Over at my blog here is the link, Quilt Monster in my closet there is a special quilt that has been made.  You have to sew go check it out.   Christine L put the tutorials to work!  The Block Party, held in November, was a motivator to a special quilt she has finished.   Quite a few of our November Guest Blogger’s Blocks are featured.

Since it is January and we are featuring BLUE quilts in the Banner.  I couldn't resist sharing her quilt with you all.    She wanted me to tell all of the instructors that she really appreciated your tutorials. 

See you there!

Thursday, January 12, 2012

Tool Time with Mary and her NINE DEGREE ruler. yes....LOVING THIS RULER!

Lets talk Tools
At Madame Samm's invitation, this is
Mary on Lake Pulaski checking back in with you on your Nine Degree Ruler!
Remember I was a guest here at Sew We Quilt on December 2nd
to show you this:

Well did you buy a Nine Degree Ruler or have one already?  Now I'm back to show you another way you can use your Nine Degree Ruler. 

Let's make a round tablecloth (or it could be a baby playmat or a tree skirt).
This time, I went to my scrap bin and "made" fabric all out of the scraps.  My friend Victoria of Bumble Beans taught me how to do this at a retreat a few years ago. 
I simply take my scraps and sew them together, trim to 1/4 inch seam, press open and continue until I get a large enough piece to cut out what I need:

I used everything; no worry about what went together.  Here I am checking to make sure the piece is large enough to cut wedges with the the 25 inch Nine Degree Ruler.

Since lots of the edges are on the bias, I use spray starch when I press all the seams open.

Here I start cutting getting as many wedges as I can out of each pieced fabric section.


 I needed 20 of the pieced wedges and 20 solid color wedges.  I chose white Kona for my solid.

Carefully stack your print wedges to not distort the cut edges.

Sew a solid wedge to each print wedge and carefully press each seam open.

 I continued until I had 10 pieces sewn together and then checked to be sure the edges forms a 90 degree angle and adjusted my seams if necessary.
I sewed another section of 10 and measure again.  Then I sewed the two sections together and made sure it formed a straight line.  I did the same with the other two sections.

Here is the whole circle sewn together.

Next I filled in the center hole and again used my scraps.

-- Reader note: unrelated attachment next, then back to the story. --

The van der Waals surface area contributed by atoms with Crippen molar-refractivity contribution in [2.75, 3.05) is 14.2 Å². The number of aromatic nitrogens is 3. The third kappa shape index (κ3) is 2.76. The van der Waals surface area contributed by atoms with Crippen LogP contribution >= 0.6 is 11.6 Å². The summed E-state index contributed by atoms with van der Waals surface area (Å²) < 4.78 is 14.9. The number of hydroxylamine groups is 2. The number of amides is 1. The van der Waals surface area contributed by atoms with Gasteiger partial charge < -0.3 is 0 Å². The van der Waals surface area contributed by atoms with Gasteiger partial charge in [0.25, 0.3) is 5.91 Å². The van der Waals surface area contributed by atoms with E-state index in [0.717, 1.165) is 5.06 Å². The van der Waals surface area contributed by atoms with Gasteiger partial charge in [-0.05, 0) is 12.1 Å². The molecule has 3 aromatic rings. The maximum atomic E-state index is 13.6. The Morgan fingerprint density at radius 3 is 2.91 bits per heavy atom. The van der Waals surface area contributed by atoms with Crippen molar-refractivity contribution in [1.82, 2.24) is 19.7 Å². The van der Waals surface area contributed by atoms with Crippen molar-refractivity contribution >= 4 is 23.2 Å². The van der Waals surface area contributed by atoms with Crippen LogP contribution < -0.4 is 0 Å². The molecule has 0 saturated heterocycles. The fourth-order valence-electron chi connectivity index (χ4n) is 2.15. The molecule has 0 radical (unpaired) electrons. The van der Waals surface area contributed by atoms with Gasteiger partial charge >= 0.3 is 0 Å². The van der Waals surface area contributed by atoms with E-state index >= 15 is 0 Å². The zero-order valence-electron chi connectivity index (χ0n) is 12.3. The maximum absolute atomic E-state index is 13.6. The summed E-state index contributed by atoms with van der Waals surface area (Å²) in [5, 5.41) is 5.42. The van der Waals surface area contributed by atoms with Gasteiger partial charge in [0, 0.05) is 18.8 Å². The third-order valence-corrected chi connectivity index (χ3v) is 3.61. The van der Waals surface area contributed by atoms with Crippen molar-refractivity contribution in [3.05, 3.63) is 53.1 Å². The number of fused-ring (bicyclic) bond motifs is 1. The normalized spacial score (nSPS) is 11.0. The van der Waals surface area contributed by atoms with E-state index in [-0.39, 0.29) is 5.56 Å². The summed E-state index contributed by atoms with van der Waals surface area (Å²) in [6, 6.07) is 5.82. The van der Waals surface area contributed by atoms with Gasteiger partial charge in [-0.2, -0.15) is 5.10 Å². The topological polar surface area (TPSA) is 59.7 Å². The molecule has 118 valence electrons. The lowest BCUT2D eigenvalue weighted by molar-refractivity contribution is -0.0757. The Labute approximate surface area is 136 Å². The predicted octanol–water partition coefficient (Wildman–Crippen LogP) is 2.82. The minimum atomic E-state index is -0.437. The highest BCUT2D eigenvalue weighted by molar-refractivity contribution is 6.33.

And here is my finished tablecloth out of scraps:

Edit:  I backed the circle with a solid from my stash.
Instead of quilt this tablecloth that I wanted to stay soft and drape, I stitched in the ditch on both sides of each pieced wedge. I then added a turquoise and white striped bias binding.
The end result is a 50 inch circle.

Stop over at my blog Mary on Lake Pulaski and see what else I'm up to.

Wednesday, January 11, 2012

Tool Time with Marlene on her topic of It's A Sticky Situation!

Hi y'all...I'm Marlene from Stitchinbythelake and I'm here to tell you about my favorite tool in the sewing room.  I had a hard time deciding between two favorites but finally landed on this:  glue/adhesive!  It's about the handiest thing since sliced bread.  I love all kinds...in fact I love it so much I have a basket full of several different kinds with the bigger ones spilling out onto the shelf beside the basket.

I don’t have a favorite favorite….I just use it all and use different glues/adhesives for different things.  One of my current favorites is this one:

They didn’t pay me to say that.  But they can if they want to.  

I use this one for “pinning” my binding before I do the machine stitching.  Here’s how that works.
First I put dots of adhesive along the outside edge of the quilt.  So that you could see it I put way more glue on this than I normally would.

The pink is my ironing board cover - I make my own so I figure why have white or gray when you can have pink...right?  I put dots of glue on the quilt top, lay the binding on it and press long enough to let the heat dry the glue.  I glue one side, take it to the sewing machine and stitch it down, then go back to the ironing board to glue the next side.  And when I'm sewing it looks like this:

Look Ma…no pins!  Glue the next side and go again.
Once all the stitching is done I press the binding to the other side and glue it down so that I don’t have to have clips or pins in my way when I do the hand stitching.  It’s very important that you just dot the glue along the top to hold it in place.  If you get too much glue close to where you’re stitching it’s very hard to stitch through.  I’ve put extra glue here so you can see it.